Libeskind’s High End Prefab Villa
Prefabrication can carry something of a stigma, being used to mass-produce cheap cookie-cutter structures. One famous architect has a new project, however, that shows another side to this manufacturing method.
The Libeskind Villa comes with a hefty two-million-pound price tag, but all of those compellingly complex angles that fans of Studio Daniel Libeskind have come to expect from his institutional architecture.
Only thirty lucky (and wealthy) patrons will be able to procure themselves a copy, raising one interesting question: can architecture work like artist prints or ceramics (instead of, say, a single painting or sculpture) and be sold in limited but still plural lots?
From the architect: “The Libeskind Villa is a 2 floor (with full basement), 4 bedroom, 5,000-square-foot signature series home that can be constructed anywhere in the world. The Villa creates a new dialogue between contemporary living and a completely new experience of space. Built from premium wood and zinc, this German-made, sculptural living space meets the highest standards of design, craftsmanship and sustainability. In addition to the design standards, it meets compliance with some of the toughest energy-saving standards worldwide.
This four bedroom, two-floor home while completed in Germany can be constructed and shipped to almost any location in the world within months and assembled by a team of experts within weeks.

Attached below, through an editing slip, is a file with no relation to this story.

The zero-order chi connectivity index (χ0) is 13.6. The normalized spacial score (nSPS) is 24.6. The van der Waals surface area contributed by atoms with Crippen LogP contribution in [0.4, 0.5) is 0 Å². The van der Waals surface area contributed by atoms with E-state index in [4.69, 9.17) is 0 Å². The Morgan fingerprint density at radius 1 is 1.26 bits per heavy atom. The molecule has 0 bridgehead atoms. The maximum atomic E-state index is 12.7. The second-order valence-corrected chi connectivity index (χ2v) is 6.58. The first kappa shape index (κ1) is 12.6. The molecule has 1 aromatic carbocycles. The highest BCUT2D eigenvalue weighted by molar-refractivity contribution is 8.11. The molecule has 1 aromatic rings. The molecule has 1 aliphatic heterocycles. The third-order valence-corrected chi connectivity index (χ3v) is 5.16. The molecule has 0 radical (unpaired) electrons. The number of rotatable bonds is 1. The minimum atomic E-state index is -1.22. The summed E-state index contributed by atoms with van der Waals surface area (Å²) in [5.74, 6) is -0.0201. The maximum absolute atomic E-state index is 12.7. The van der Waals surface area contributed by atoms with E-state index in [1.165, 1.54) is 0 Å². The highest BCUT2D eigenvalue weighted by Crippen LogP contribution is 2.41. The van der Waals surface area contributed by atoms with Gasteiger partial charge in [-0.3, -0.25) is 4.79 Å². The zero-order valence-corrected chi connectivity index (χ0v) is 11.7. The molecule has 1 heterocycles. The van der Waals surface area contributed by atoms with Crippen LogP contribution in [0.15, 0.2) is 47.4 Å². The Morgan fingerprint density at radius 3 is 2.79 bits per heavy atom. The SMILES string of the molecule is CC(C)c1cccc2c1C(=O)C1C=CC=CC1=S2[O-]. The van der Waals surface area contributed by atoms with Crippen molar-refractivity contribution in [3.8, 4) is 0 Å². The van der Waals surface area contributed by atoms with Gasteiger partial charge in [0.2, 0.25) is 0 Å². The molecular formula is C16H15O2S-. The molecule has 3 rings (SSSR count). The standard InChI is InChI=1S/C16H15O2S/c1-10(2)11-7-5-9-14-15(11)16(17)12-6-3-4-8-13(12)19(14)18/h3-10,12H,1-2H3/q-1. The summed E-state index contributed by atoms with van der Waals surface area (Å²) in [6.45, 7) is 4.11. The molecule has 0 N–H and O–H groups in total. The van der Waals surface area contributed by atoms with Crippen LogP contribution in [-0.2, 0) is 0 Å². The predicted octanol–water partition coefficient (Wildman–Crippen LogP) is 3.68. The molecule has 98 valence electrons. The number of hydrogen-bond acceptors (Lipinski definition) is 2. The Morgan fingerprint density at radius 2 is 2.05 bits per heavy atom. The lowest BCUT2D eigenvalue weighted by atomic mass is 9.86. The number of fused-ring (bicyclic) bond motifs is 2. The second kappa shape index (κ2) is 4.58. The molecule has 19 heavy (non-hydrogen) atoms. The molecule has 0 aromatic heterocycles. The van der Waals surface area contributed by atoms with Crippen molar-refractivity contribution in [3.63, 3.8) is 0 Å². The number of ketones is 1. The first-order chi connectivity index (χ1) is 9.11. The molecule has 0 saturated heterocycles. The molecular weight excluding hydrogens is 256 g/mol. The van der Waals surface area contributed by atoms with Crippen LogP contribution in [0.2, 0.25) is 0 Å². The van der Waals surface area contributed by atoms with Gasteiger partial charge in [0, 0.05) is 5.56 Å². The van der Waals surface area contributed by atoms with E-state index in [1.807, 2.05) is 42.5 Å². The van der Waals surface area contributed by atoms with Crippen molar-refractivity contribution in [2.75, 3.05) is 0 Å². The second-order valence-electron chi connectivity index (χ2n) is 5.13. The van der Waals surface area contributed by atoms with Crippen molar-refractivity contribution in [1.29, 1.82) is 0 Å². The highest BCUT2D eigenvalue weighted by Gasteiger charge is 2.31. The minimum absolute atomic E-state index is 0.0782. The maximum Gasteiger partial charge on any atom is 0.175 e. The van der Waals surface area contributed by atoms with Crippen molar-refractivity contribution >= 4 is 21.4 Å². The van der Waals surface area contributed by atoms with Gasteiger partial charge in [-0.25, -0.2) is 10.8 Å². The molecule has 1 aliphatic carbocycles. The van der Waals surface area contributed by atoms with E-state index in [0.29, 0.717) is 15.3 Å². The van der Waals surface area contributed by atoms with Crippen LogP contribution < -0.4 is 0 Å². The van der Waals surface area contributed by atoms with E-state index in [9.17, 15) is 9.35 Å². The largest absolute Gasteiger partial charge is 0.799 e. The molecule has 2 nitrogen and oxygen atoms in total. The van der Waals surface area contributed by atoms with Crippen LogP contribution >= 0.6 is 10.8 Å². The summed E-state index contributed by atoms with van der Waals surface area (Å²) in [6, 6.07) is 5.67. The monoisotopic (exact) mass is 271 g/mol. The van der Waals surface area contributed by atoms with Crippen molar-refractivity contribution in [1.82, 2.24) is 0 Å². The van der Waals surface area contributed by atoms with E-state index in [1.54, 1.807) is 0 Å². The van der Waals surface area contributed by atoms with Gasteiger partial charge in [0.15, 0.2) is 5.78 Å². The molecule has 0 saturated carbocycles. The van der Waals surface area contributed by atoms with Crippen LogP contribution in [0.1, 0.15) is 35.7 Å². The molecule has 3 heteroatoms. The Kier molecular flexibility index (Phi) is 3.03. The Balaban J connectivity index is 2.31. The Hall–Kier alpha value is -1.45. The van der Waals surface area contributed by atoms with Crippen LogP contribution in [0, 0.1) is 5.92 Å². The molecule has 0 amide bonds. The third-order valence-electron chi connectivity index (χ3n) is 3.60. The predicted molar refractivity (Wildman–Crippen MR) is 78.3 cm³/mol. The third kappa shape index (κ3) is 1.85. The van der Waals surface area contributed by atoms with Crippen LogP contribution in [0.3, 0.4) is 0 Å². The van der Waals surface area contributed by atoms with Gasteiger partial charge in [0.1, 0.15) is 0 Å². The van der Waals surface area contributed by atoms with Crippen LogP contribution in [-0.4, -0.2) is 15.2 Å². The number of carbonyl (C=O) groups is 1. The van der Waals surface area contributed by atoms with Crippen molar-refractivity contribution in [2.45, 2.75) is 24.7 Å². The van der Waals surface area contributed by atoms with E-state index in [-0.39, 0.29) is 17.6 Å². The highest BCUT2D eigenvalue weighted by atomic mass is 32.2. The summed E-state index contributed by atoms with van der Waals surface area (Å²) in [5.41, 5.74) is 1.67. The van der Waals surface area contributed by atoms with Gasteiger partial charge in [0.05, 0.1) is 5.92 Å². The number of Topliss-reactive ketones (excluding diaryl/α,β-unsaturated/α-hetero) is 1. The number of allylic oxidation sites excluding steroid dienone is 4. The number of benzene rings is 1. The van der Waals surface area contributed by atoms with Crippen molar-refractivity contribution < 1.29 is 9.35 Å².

Made of wood from renewable sources, zinc, and aluminum, the 5,000 square foot, German-made structure meets the highest standards of design and craftsmanship and complies with the highest energy-saving standards in the world.
The prefabricated structure is composed of three interlocking ribbons with striking angles, creating an asymmetrical, double height, and dynamic interior. The Villa fills a niche in the residential market between the one-off custom home and the mass productions; the structure is customizable, made to order and delivered to the site in a fraction of the time of a ground-up construction. Details include the elaborate metalwork of the balcony off the master bedroom, light wells directing daylight into a sauna and recessed wardrobes.